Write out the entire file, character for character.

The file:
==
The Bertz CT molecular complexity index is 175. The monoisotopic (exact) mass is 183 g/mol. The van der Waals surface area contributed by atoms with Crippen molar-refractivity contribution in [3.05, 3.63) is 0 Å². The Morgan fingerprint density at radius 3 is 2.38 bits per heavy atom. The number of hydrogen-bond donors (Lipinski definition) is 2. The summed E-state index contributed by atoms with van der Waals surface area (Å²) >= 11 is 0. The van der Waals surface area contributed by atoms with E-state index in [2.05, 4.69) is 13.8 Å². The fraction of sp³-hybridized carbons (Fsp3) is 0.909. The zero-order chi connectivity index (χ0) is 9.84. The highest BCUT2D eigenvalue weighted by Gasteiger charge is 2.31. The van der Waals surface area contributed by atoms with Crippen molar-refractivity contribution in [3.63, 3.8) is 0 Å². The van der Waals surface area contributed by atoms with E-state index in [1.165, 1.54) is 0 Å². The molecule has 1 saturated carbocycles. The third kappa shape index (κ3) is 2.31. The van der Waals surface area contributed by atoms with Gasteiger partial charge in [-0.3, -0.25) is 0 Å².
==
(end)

The Bertz CT molecular complexity index is 175. The monoisotopic (exact) mass is 183 g/mol. The van der Waals surface area contributed by atoms with Crippen molar-refractivity contribution in [3.05, 3.63) is 0 Å². The Morgan fingerprint density at radius 3 is 2.38 bits per heavy atom. The number of hydrogen-bond donors (Lipinski definition) is 2. The summed E-state index contributed by atoms with van der Waals surface area (Å²) >= 11 is 0. The van der Waals surface area contributed by atoms with E-state index in [2.05, 4.69) is 13.8 Å². The fraction of sp³-hybridized carbons (Fsp3) is 0.909. The zero-order chi connectivity index (χ0) is 9.84. The highest BCUT2D eigenvalue weighted by Gasteiger charge is 2.31. The van der Waals surface area contributed by atoms with Crippen molar-refractivity contribution in [3.63, 3.8) is 0 Å². The van der Waals surface area contributed by atoms with E-state index in [1.165, 1.54) is 0 Å². The molecule has 1 saturated carbocycles. The third kappa shape index (κ3) is 2.31. The van der Waals surface area contributed by atoms with Gasteiger partial charge in [-0.3, -0.25) is 0 Å².